by Rusty Pugh
(AgapePress) – A home-school mother in Maryland headed to court this week to do battle with county officials. Those officials are denying her children access to a community center, and her lawyer calls that discrimination.
Lydia Goulart pulled her children from Calvert County, Maryland, public schools and began home schooling them. Needing more space to start a geography club with other home-schooled children, she turned to a local community center. That is when county officials informed her that she gave up her right to use the community center when she opted out of the public schools.
Home School Legal Defense Association attorney Scott Sommerville says the county is illegally discriminating against anyone who chooses not to use the public schools.
“Any citizen of Calvert County, Maryland, is free to use the community center for just about any non-profit purpose, with one exception private educators may not use those community centers for educational purposes,” Sommerville says. “Anybody can use them for education as long as it's government-sanctioned, public school education.”
Sommerville says this is another example of public school systems reacting to alternative forms of education.
“As home schooling is increasing, the public school officials are getting increasingly threatened,” he says. “They're seeing a real alternative here, and they're resorting to more and more extreme ways to try to keep competition out.”
Nationwide, at least 1.5 million children are taught at home, triple the number just a decade ago. The Goulart case went to court on Tuesday.
(This update courtesy of Agape Press.)
Michigan High School Sued for Stopping Distribution of Christian Literature
by Allie Martin and Jody Brown
(AgapePress) – Two Michigan high school students have filed a lawsuit against their school after they were told they could not distribute Christian literature on campus.
Valerie Snyder and Daniel Duefrene wanted to hand out Campus Crusade for Christ “Student Survival Kits” to their classmates at Houghton High School in Houghton, Michigan. On November 21, 2000, the pair arrived at school and began handing out the kits. As they were distributing the kits, Principal Kathryn Simila and Assistant Principal Kenneth Klein ordered them to stop, citing a school policy which prohibits student distribution of religious material at any time on the campus.
Joel Oster is an attorney for the Florida-based Liberty Counsel, which is suing the Houghton-Portage Township School District and Principal Simila on behalf of the two students. He says the school's policy prohibiting the distribution of any religious material is unconstitutional.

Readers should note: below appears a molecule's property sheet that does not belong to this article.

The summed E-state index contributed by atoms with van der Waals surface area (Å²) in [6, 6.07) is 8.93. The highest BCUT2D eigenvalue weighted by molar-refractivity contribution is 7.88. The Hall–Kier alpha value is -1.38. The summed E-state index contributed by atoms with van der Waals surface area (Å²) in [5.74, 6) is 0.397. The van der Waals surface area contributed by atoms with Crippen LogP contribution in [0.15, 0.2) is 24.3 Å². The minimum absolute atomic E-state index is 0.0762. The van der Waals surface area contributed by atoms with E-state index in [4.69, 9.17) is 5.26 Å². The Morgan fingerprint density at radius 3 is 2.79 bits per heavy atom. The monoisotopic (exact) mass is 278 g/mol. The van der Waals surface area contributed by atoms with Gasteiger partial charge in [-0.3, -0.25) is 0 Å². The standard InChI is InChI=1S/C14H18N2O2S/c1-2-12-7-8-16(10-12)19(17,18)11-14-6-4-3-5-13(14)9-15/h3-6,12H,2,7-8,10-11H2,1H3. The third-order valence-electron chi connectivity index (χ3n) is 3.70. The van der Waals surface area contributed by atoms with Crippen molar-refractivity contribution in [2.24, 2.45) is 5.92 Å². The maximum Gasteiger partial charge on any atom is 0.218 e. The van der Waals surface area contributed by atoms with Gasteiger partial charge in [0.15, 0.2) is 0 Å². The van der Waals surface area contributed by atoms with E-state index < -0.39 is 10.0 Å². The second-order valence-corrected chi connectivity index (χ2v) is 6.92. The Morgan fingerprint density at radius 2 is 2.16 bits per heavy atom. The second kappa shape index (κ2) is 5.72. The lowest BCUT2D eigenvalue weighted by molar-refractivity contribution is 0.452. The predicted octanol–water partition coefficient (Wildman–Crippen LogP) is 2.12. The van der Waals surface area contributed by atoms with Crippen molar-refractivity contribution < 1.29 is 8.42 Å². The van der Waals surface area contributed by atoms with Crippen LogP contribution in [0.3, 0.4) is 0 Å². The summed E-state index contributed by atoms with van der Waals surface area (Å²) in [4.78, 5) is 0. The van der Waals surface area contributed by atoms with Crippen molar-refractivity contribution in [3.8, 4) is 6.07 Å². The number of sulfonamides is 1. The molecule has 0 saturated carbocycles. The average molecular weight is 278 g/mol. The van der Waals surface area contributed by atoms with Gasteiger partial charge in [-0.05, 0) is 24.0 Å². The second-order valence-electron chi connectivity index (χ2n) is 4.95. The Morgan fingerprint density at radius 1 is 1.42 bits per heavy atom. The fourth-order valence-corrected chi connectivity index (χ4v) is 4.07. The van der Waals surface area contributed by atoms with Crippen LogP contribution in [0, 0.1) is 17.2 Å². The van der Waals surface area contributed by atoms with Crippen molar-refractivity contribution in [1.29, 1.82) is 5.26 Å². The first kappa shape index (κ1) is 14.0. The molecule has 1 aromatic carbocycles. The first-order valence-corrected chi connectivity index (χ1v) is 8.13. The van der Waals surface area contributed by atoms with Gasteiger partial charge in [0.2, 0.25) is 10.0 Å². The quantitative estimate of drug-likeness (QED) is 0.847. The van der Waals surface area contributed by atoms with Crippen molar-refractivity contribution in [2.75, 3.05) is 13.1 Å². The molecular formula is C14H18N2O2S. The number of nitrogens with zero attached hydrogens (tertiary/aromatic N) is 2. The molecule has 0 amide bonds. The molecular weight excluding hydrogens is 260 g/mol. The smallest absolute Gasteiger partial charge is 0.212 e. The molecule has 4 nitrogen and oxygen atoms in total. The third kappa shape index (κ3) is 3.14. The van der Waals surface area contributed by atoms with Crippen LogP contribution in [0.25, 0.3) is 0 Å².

“These kids have just as much right to distribute religious literature as you would to distribute secular literature,” Oster says. “[For example] if I brought a music CD of Brittany Spears to school and I wanted to give it to my friend, and I can do that, then I can also bring a Christian CD with Amy Grant and give it to my friend.”
According to a news release from Liberty Counsel, the district policy states: “The distribution of any religious materials, bound or unbound, is prohibited on school grounds or in any attendance facility before, during, or after the school day or a school activity. Religious materials as distributed herein may be described as, but not limited to the following: any version of the Bible (including the Gideon Bible), translations of the Septuagint and the Apocrypha, Torah, Koran or any other similar religious books of faith, pamphlets, sectarian or denomination books, tracts, papers or other such materials including pictures, symbols, crosses, statues or icon.”
Oster says students do not give up their constitutional rights once they step onto school grounds, and that officials at many schools do not have a firm understanding of the Constitution.
“I have not seen a policy as blatantly unconstitutional as this policy … so we are extremely confident that the end result of this case will be [that] they will change their policy on the distribution of literature,” he says.
Erik Stanley, litigation counsel for Liberty Counsel, describes the unconstitutionality of the policy as “absolutely staggering” and calls it a “blatant violation of students' rights [that] should not go unchecked.”
“Public schools are not totalitarian regimes where only acceptable statements are allowed,” Stanley states in the Liberty news release. “The First Amendment protect students' rights to distribute religious literature on public school campuses during non-instructional time.”
The survival kits contain a Bible, a Christian music CD, an audio tape containing testimonies of various athletes, a keychain, a notepad, and a book.